(7) Violations. Review biennially the actions of agency personnel that have resulted either in the agency being found civilly liable under Section (g) of the Act, or an employee being found criminally liable under the provisions of Section (i) of the Act, in order to determine the extent of the problem, and to find the most effective way to prevent recurrence of the problem.
(8) Systems of Records Notices. Review biennially each system of records notice to ensure that it accurately describes the system of records. Where minor changes are needed, e.g., the name of the system manager, ensure that an amended notice is published in the Federal Register. Agencies may choose to make one annual comprehensive publication consolidating such minor changes. This requirement is distinguished from and in addition to the requirement to report to OMB and Congress significant changes to systems of records and to publish those changes in the Federal Register (See paragraph 4c of this Appendix).
- Department of Commerce. The Secretary of Commerce shall, consistent with
guidelines issued by the Director, OMB, develop and issue standards and guidelines
for ensuring the security of information protected by the Act in automated
- The Department of Defense, General Services Administration, and National
Aeronautics and Space Administration. These agencies shall, consistent with
guidelines issued by the Director, OMB, ensure that instructions are issued
on what agencies must do in order to comply with the requirements of Section
(m) of the Act when contracting for the operation of a system of records to
accomplish an agency purpose.
- Office of Personnel Management. The Director of the Office of Personnel Management
shall, consistent with guidelines issued by the Director, OMB:
(1) Develop and maintain government-wide standards and procedures for civilian personnel information processing and recordkeeping directives to assure conformance with the Act.
(2) Develop and conduct Privacy Act training programs for agency personnel, including both the conduct of courses in various substantive areas (e.g., administrative, information technology) and the development of materials that agencies can use in their own courses. The assignment of this responsibility to OPM does not affect the responsibility of individual agency heads for developing and conducting training programs tailored to the specific needs of their own personnel.
- National Archives and Records Administration. The Archivist of the United
States through the Office of the Federal Register, shall, consistent with guidelines
issued by the Director, OMB:
(1) Issue instructions on the format of the agency notices and rules required to be published under the Act.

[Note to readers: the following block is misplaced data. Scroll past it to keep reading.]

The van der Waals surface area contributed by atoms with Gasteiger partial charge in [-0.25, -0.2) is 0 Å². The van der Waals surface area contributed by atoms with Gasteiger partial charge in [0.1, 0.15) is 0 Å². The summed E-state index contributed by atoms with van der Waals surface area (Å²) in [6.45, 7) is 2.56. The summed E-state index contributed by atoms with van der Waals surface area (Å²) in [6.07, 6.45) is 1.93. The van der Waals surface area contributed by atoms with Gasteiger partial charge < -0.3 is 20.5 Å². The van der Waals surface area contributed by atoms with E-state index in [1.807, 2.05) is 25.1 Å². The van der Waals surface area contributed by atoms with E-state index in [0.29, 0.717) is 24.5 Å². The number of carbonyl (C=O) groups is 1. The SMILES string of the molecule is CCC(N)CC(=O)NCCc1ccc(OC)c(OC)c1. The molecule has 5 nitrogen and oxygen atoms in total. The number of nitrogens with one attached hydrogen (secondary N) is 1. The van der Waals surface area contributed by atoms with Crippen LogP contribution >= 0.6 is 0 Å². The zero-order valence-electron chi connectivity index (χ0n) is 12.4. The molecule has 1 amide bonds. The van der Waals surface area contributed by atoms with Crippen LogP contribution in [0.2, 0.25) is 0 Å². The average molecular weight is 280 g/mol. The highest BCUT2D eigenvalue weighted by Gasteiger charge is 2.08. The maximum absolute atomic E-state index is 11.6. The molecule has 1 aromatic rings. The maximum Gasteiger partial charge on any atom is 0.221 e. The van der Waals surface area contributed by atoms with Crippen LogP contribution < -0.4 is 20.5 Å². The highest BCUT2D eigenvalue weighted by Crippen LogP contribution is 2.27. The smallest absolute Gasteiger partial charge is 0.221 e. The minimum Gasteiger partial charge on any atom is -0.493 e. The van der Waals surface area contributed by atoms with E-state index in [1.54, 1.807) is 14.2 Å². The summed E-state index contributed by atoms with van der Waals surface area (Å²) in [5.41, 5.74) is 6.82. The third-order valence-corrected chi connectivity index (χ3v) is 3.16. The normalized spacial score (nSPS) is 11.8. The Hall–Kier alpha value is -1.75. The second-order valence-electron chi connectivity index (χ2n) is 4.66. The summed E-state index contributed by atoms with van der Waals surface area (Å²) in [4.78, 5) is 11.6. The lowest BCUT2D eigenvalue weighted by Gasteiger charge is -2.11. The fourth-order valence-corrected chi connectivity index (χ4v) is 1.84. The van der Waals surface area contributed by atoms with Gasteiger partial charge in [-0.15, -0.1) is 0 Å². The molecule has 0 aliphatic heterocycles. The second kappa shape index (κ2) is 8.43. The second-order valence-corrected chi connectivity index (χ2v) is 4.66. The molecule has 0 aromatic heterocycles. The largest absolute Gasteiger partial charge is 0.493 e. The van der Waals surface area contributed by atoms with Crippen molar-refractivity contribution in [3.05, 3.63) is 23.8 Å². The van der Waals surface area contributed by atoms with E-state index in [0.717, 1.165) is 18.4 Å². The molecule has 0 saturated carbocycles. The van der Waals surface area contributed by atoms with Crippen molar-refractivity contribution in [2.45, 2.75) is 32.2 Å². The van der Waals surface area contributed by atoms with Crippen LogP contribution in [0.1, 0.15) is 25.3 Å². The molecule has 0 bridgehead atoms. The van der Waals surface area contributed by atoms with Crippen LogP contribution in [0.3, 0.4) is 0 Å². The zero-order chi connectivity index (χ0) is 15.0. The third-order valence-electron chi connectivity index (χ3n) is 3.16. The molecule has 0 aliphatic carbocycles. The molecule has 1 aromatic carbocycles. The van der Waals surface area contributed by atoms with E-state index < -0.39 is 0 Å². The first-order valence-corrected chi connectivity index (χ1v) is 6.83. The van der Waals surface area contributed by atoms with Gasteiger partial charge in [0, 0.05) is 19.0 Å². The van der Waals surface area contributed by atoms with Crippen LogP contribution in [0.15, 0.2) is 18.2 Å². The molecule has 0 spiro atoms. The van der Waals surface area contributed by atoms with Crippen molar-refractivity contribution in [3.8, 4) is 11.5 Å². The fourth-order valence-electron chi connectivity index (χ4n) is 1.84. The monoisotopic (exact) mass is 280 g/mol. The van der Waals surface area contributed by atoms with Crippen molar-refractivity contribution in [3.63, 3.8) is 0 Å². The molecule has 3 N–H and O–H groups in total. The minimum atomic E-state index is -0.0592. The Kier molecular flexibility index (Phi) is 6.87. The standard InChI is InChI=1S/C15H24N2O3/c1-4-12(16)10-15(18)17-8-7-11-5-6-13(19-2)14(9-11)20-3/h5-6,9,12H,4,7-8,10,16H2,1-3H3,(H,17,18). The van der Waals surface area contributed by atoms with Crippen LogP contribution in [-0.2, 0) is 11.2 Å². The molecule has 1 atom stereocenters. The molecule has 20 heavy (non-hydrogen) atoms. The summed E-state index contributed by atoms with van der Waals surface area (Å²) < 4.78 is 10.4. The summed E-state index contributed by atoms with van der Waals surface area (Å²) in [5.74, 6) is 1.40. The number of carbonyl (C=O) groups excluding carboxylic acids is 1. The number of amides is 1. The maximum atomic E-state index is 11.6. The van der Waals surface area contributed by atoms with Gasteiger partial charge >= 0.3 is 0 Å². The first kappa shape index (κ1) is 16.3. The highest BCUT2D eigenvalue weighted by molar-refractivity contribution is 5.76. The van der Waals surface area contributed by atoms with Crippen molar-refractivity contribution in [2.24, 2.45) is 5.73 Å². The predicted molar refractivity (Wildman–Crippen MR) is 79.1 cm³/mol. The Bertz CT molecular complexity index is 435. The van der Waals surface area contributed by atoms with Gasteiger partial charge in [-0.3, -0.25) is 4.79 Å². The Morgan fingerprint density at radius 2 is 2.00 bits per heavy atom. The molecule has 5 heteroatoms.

(2) Compile and publish every two years, the rules promulgated under 5 U.S.C. 552a(f) and agency notices published under 5 U.S.C. 552a(e)(4) in a form available to the public at low cost.
(3) Issue procedures governing the transfer of records to Federal Records Centers for storage, processing, and servicing pursuant to 44 U.S.C. 3103. For purposes of the Act, such records are considered to be maintained by the agency that deposited them. The Archivist may disclose deposited records only according to the access rules established by the agency that deposited them.
- Office of Management and Budget. The Director of the Office of Management
and Budget will:
(1) Issue guidelines and directives to the agencies to implement the Act.
(2) Assist the agencies, at their request, in implementing their Privacy Act programs.
3) Review new and altered system of records and matching program reports submitted pursuant to Section (o) of the Act.
(4) Compile the biennial report of the President to Congress in accordance with Section(s) of the Act.
(5) Compile and issue a biennial report on the agencies' implementation of the computer matching provisions of the Privacy Act, pursuant to Section (u)(6) of the Act.
4. Reporting Requirements. The Privacy Act requires agencies to make the following kinds of reports:
Biennial Privacy Act Report June 30, 1996, 1998, 2000, 2002Administrator, OIRA
Biennial Matching Activity Report June 30, 1996, 1998, 2000, 2002Administrator, OIRA
New System of Records Report When establishing a system of records - at least 40 days before operating the system * Administrator, OIRA, Congress
Altered System of Records Report When adding a new routine use, exemption, or otherwise significantly altering an existing system of records - at least 40 days before change to system takes place * Administrator, OIRA, Congress